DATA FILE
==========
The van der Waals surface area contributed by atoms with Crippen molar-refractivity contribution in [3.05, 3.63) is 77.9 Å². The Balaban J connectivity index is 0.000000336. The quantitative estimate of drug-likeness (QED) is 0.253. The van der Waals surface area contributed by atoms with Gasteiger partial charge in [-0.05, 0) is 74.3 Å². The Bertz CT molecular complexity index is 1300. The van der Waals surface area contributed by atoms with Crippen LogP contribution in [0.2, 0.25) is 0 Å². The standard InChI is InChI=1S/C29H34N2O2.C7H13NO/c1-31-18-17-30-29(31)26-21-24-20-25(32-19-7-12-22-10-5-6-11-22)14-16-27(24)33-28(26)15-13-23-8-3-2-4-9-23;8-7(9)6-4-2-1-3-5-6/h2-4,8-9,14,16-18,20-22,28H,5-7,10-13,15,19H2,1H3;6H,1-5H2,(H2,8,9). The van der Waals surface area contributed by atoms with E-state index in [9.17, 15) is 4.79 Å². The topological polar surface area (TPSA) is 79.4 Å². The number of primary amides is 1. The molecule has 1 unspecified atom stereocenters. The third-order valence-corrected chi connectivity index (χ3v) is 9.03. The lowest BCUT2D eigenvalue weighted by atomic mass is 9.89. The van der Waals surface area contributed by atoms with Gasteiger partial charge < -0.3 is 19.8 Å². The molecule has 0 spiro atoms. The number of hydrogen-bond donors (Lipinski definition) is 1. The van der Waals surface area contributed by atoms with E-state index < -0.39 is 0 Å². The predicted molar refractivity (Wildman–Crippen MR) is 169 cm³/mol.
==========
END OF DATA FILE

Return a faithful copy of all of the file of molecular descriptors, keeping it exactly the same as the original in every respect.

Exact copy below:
The van der Waals surface area contributed by atoms with Crippen molar-refractivity contribution in [3.05, 3.63) is 77.9 Å². The Balaban J connectivity index is 0.000000336. The quantitative estimate of drug-likeness (QED) is 0.253. The van der Waals surface area contributed by atoms with Gasteiger partial charge in [-0.05, 0) is 74.3 Å². The Bertz CT molecular complexity index is 1300. The van der Waals surface area contributed by atoms with Crippen LogP contribution in [0.2, 0.25) is 0 Å². The standard InChI is InChI=1S/C29H34N2O2.C7H13NO/c1-31-18-17-30-29(31)26-21-24-20-25(32-19-7-12-22-10-5-6-11-22)14-16-27(24)33-28(26)15-13-23-8-3-2-4-9-23;8-7(9)6-4-2-1-3-5-6/h2-4,8-9,14,16-18,20-22,28H,5-7,10-13,15,19H2,1H3;6H,1-5H2,(H2,8,9). The van der Waals surface area contributed by atoms with E-state index in [9.17, 15) is 4.79 Å². The topological polar surface area (TPSA) is 79.4 Å². The number of primary amides is 1. The molecule has 1 unspecified atom stereocenters. The third-order valence-corrected chi connectivity index (χ3v) is 9.03. The lowest BCUT2D eigenvalue weighted by atomic mass is 9.89. The van der Waals surface area contributed by atoms with Gasteiger partial charge < -0.3 is 19.8 Å². The molecule has 0 spiro atoms. The number of hydrogen-bond donors (Lipinski definition) is 1. The van der Waals surface area contributed by atoms with E-state index < -0.39 is 0 Å². The predicted molar refractivity (Wildman–Crippen MR) is 169 cm³/mol.